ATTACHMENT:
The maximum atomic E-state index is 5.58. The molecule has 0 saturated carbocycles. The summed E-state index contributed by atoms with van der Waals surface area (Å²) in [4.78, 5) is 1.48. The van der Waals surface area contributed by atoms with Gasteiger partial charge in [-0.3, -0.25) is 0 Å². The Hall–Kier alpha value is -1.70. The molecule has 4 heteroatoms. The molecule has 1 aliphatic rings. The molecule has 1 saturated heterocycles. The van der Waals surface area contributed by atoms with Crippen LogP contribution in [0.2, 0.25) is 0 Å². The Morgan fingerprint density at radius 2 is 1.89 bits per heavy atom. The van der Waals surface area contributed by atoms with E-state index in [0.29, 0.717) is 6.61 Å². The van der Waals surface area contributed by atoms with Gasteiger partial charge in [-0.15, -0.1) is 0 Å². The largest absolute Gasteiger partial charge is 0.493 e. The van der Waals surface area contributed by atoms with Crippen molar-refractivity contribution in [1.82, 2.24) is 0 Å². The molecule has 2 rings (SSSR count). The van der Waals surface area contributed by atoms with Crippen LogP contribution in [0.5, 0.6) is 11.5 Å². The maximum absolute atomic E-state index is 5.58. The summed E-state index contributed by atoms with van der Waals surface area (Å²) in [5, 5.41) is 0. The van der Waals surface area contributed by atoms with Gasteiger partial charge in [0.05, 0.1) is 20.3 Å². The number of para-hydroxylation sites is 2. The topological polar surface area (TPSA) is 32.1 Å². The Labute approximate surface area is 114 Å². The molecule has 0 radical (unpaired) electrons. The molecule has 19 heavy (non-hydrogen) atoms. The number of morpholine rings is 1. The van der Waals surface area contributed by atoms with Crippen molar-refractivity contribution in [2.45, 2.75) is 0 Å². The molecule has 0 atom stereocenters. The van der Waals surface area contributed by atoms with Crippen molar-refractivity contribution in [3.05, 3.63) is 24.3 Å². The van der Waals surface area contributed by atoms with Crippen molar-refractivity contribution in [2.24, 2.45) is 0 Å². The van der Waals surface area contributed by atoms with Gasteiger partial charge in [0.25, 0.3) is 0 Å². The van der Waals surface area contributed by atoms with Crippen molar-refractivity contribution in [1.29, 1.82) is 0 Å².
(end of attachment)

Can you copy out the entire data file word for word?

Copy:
The maximum atomic E-state index is 5.58. The molecule has 0 saturated carbocycles. The summed E-state index contributed by atoms with van der Waals surface area (Å²) in [4.78, 5) is 1.48. The van der Waals surface area contributed by atoms with Gasteiger partial charge in [-0.3, -0.25) is 0 Å². The Hall–Kier alpha value is -1.70. The molecule has 4 heteroatoms. The molecule has 1 aliphatic rings. The molecule has 1 saturated heterocycles. The van der Waals surface area contributed by atoms with Crippen LogP contribution in [0.2, 0.25) is 0 Å². The Morgan fingerprint density at radius 2 is 1.89 bits per heavy atom. The van der Waals surface area contributed by atoms with E-state index in [0.29, 0.717) is 6.61 Å². The van der Waals surface area contributed by atoms with Gasteiger partial charge in [-0.15, -0.1) is 0 Å². The largest absolute Gasteiger partial charge is 0.493 e. The van der Waals surface area contributed by atoms with Crippen molar-refractivity contribution in [1.82, 2.24) is 0 Å². The molecule has 2 rings (SSSR count). The van der Waals surface area contributed by atoms with Crippen LogP contribution in [0.5, 0.6) is 11.5 Å². The maximum absolute atomic E-state index is 5.58. The summed E-state index contributed by atoms with van der Waals surface area (Å²) in [5, 5.41) is 0. The van der Waals surface area contributed by atoms with Gasteiger partial charge in [0.05, 0.1) is 20.3 Å². The number of para-hydroxylation sites is 2. The topological polar surface area (TPSA) is 32.1 Å². The Labute approximate surface area is 114 Å². The molecule has 0 radical (unpaired) electrons. The molecule has 19 heavy (non-hydrogen) atoms. The number of morpholine rings is 1. The van der Waals surface area contributed by atoms with Crippen molar-refractivity contribution in [2.45, 2.75) is 0 Å². The molecule has 0 atom stereocenters. The van der Waals surface area contributed by atoms with Crippen molar-refractivity contribution in [3.05, 3.63) is 24.3 Å². The van der Waals surface area contributed by atoms with Crippen molar-refractivity contribution in [2.24, 2.45) is 0 Å². The van der Waals surface area contributed by atoms with Gasteiger partial charge in [0.25, 0.3) is 0 Å². The van der Waals surface area contributed by atoms with Crippen molar-refractivity contribution in [1.29, 1.82) is 0 Å².